As definitely the last movie to ever be made in the entire series, The Final Chapter is sadly mediocre. There’s a better attempt at A and B plots in this film, which Part 2 and Part III struggled with. The only problem is the apparent B plot of the Jarvis family, becomes the A plot throughout the next 2 installments. Otherwise, the immoral teens at camp are a solid group of stereotypes, probably my favorite in the series. The kills get more creative here, plus continued characterization of Jason. A lot of dead fucks claim that Jason is some moral god who only kills sinners, and The Final Chapter does show Jason picking an adult to a child, it doesn’t mean he wasn’t going after Tommy this whole time. Anyways, if we were to make a trilogy of this and the next two, it’s definitely worth a watch. Otherwise, it’s a bit more repetitive of the things established in Part 2 and Part III. Still a solid film, definitely worth a watch if you’re already in too deep, but not very special like some others on this list.

Friday the 13th: A New Beginning (1985)

So after they killed Jason for good in the last one, they never ever made another Friday the 13th movie and that’s where A New Beginning comes in. Tommy, rightfully traumatized from the events of the first film, goes to therapy in some woodsy place in Nowhere Near Crystal Lake. This was supposed to be a change in the series that did not pan out, since it’s more about the characters than the killings themselves. That said, it still has more kills and gore and sex and drugs than any of the previous entries, so it’s really not trying that hard to change. Anyways, I don’t hate this movie. I wasn’t even disappointed, I was only concerned. Like hearing your boss’s boss lay off someone on your level but he’s on a different team but performs the same as you but he says that it isn’t on a basis of performance but you know they’ve been working there longer and probably get paid more so you’re still very worried that you’re next on the list. I’m somewhat glad there’s a change of location, where the characters are only there because they’re fucking insane, so they have a reason to act the way they do, but it’s still all very strange. The whole thing feels like it’s not sure what it wants to be, and is ultimately not a great entry. In retrospect it’s entirely skippable, but it’s good to watch to see the growing pains the series was going through. This is another one that’s hard to place, but I’m certain it’s lower on the list.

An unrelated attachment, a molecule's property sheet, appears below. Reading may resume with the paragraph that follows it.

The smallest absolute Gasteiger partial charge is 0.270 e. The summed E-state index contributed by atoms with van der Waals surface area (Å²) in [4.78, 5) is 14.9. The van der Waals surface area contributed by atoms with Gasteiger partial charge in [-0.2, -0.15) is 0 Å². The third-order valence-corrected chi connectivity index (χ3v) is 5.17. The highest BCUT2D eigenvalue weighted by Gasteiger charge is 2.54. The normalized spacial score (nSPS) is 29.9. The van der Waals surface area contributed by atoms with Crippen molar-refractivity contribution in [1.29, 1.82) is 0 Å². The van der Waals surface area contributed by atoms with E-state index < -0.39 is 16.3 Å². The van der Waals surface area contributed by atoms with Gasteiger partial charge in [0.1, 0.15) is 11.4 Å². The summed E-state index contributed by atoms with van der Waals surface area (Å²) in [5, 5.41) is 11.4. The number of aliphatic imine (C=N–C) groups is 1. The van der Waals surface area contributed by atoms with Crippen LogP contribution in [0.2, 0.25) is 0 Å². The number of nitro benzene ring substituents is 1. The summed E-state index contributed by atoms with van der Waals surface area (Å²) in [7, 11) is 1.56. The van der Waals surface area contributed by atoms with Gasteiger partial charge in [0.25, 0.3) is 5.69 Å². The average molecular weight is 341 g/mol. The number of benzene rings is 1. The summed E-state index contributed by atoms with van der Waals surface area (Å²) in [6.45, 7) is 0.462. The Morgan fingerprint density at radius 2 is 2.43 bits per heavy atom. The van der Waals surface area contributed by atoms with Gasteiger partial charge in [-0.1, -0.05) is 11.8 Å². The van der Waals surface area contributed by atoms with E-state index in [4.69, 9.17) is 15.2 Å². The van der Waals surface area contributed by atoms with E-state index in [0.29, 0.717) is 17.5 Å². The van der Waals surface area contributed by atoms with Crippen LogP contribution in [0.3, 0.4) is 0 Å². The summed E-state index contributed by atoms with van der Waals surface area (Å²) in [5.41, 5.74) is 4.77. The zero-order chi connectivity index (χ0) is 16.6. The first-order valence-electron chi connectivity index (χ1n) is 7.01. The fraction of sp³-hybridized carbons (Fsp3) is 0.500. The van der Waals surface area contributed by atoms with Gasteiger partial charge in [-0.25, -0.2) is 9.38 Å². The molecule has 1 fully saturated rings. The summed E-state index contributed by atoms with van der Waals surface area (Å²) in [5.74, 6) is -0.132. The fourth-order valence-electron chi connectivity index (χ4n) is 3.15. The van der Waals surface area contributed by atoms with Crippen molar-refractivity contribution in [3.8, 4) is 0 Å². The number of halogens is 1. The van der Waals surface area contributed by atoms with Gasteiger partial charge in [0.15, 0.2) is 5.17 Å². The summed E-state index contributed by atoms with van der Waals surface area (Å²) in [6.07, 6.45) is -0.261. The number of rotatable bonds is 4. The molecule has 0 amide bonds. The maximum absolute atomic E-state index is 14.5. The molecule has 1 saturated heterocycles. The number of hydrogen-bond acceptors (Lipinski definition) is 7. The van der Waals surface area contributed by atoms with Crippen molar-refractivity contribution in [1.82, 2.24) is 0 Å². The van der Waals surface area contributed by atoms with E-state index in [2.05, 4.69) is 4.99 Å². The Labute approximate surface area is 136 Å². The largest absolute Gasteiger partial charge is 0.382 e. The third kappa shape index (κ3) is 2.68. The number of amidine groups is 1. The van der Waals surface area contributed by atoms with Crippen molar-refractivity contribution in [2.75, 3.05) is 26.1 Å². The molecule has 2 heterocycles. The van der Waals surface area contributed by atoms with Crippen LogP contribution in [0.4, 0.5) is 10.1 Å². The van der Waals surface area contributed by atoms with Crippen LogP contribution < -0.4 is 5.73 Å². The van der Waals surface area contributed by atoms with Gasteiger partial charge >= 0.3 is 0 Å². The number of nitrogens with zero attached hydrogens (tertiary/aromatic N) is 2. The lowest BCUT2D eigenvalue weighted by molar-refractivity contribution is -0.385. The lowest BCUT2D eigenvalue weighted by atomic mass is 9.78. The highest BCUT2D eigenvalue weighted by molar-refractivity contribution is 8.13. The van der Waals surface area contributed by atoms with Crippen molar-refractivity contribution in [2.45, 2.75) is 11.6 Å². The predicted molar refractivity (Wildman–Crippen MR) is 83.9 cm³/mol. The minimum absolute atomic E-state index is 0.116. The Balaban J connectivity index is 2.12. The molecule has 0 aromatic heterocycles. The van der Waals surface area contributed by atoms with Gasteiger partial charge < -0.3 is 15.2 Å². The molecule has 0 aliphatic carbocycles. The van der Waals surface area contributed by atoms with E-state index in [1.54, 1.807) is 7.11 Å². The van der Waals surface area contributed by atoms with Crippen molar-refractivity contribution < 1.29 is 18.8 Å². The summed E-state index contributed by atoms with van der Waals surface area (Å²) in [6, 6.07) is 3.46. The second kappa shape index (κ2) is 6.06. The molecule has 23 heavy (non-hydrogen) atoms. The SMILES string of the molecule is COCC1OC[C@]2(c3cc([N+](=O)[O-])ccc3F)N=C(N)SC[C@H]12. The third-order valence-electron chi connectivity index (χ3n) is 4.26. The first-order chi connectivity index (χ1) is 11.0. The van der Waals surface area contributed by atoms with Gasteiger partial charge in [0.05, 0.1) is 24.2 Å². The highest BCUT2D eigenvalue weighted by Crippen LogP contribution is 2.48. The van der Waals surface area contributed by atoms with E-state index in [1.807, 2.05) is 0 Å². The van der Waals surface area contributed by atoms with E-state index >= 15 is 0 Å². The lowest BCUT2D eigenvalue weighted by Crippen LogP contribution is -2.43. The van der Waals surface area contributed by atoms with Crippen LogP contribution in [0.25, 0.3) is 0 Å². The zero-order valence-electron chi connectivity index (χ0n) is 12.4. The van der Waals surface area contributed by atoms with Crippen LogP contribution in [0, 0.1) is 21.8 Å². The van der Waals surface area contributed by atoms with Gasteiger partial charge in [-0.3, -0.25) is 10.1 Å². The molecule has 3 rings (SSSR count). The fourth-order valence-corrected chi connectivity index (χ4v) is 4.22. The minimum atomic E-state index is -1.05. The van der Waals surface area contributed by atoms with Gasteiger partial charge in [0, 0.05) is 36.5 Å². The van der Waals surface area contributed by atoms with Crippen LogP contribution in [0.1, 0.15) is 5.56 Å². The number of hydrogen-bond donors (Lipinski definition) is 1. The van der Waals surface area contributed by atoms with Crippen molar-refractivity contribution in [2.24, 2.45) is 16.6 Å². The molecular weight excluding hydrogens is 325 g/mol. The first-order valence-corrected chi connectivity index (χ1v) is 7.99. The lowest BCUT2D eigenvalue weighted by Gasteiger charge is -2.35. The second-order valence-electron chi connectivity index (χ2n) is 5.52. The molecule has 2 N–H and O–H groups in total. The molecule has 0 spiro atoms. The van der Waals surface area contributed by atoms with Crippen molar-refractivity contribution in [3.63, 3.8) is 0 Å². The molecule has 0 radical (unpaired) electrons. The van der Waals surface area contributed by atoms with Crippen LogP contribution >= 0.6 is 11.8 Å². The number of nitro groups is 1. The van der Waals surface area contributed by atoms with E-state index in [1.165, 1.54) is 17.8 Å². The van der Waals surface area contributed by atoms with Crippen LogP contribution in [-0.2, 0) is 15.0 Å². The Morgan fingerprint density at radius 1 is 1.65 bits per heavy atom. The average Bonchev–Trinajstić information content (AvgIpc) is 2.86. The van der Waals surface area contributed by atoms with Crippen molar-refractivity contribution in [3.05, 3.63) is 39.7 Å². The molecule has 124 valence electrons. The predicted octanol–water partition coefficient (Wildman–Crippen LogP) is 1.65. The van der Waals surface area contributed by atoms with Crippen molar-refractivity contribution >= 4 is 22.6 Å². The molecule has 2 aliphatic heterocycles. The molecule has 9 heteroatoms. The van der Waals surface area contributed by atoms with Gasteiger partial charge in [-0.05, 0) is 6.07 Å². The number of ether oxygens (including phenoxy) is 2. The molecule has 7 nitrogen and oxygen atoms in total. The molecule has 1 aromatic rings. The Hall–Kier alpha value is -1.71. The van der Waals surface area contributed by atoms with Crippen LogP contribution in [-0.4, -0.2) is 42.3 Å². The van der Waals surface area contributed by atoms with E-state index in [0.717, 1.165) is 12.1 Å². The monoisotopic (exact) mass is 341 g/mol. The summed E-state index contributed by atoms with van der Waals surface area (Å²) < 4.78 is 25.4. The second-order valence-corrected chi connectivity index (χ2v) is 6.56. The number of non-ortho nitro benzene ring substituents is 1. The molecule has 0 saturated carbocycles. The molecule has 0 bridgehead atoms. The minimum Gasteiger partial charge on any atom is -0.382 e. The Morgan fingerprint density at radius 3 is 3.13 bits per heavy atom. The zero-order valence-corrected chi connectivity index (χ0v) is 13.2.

Friday the 13th Part VI: Jason Lives (1986)